New IRS regulations which significantly impact inherited IRAs
The Secure Act was signed into law in December 2019. One key provision of this act requires that most beneficiaries of an inherited IRA must withdraw the account balance by the end of the tenth year following year of death. There are exceptions but in general, most taxpayers must comply with the ten-year rule. Previous law would typically allow those distributions to stretch over a longer period using life expectancy tables. But for deaths beginning in year 2020, inherited IRAs are generally subject to a more rapid distribution requirement.
Now based on recent tax law developments in 2022, it seems that rules have become even more demanding under the ten-year rule. On February 23, the IRS released new proposed regulations that incorporate all the changes brought about by the 2019 SECURE Act. There is a key clarification that has been provided by these regulations.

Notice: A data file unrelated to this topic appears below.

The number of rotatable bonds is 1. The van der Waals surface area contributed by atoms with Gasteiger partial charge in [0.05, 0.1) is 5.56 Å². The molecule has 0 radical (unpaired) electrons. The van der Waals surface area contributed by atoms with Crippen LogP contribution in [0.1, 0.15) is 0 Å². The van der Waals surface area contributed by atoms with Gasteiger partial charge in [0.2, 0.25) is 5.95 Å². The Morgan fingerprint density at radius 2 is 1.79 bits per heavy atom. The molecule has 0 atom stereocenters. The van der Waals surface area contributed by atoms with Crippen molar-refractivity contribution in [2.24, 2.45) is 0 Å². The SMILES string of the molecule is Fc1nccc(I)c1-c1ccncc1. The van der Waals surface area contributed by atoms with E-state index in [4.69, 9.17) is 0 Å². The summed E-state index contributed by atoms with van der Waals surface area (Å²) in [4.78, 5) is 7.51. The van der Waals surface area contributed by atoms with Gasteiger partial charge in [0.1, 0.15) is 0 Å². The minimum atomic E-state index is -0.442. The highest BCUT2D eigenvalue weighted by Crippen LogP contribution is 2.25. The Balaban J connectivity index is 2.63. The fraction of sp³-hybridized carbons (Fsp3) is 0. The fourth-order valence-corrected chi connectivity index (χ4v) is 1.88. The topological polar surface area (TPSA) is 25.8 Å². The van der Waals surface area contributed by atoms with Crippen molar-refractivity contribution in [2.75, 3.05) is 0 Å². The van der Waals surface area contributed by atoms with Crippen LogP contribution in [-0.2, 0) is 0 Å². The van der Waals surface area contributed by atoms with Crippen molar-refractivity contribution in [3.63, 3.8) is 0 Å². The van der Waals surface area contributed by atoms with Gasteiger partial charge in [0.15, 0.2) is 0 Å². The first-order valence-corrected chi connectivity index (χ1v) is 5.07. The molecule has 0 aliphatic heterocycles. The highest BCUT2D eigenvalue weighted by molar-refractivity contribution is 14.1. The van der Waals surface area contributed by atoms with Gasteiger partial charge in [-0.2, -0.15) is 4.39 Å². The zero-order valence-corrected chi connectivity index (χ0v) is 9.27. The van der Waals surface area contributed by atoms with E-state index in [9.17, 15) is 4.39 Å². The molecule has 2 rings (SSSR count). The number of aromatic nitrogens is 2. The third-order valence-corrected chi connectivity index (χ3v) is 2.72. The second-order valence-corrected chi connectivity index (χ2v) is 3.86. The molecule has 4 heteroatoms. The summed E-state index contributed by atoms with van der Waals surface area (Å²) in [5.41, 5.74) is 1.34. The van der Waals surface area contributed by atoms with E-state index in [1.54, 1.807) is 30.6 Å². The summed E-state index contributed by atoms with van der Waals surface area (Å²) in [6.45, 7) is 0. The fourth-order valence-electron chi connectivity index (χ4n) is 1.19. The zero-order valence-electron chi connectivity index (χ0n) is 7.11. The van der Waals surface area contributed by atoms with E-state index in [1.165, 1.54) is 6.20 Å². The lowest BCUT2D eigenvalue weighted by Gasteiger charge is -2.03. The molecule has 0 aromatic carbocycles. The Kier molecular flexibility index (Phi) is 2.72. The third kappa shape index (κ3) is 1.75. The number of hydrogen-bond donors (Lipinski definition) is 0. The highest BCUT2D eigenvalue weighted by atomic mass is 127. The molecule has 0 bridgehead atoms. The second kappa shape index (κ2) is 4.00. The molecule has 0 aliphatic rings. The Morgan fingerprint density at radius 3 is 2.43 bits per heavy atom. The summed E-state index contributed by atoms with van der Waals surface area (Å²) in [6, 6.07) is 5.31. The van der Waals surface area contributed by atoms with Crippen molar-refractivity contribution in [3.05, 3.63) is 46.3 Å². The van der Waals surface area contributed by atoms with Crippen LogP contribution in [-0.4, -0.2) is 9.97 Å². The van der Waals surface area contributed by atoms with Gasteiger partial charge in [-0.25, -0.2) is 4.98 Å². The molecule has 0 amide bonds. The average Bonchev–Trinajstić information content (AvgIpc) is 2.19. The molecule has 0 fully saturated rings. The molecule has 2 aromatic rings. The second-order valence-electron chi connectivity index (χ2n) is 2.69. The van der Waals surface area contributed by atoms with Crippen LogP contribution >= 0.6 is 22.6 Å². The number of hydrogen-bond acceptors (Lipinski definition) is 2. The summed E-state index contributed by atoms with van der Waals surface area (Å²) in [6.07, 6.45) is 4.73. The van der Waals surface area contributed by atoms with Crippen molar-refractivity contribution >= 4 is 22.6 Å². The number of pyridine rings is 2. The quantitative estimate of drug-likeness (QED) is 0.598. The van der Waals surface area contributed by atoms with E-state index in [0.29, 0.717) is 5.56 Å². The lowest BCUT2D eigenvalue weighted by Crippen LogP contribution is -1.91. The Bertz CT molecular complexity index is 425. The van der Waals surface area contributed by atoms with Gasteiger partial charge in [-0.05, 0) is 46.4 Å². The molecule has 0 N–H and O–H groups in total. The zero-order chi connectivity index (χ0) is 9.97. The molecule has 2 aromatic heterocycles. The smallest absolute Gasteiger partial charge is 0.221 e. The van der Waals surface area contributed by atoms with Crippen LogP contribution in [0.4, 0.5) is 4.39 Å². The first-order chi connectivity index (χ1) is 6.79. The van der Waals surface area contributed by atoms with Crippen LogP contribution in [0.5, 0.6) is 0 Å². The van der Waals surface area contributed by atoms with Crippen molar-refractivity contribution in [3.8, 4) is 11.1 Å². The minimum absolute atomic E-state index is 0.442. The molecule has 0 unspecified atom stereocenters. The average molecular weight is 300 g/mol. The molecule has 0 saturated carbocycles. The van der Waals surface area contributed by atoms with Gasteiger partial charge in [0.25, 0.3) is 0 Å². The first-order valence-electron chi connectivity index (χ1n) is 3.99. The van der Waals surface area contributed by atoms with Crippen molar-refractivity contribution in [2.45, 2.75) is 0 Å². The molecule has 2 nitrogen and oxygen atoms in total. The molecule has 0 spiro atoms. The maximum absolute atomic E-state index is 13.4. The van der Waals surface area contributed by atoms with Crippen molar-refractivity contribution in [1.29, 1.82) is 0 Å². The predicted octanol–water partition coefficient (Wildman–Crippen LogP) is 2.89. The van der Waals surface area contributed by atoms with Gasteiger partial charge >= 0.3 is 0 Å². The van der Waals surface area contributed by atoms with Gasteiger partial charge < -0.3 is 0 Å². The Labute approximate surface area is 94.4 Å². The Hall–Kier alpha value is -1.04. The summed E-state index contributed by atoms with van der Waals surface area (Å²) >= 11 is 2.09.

The new regulations emphasize the importance of the original account owner’s “required begin date.” If at the time of death, the original account owner had already reached the date required to begin required distribution, then the beneficiary must comply with certain distribution requirements. In other words, it matters whether the original account owner had reached the age at which minimum required distributions must be taken (currently, age 72).
This is big news. Prior to the issuance of these regulations, it was thought that the rule was simply that the account must be emptied by the end of the tenth year following year of death. Now it seems that there must be an annual distribution. Think about this: a lot of tax practitioners believed that the rules allowed for the flexibility to withdraw, for example, in years 8, 9 and 10. The regulations that were issued earlier this year indicate there is an annual required minimum distribution. When it comes to tax planning and estate planning, this is truly a game changer.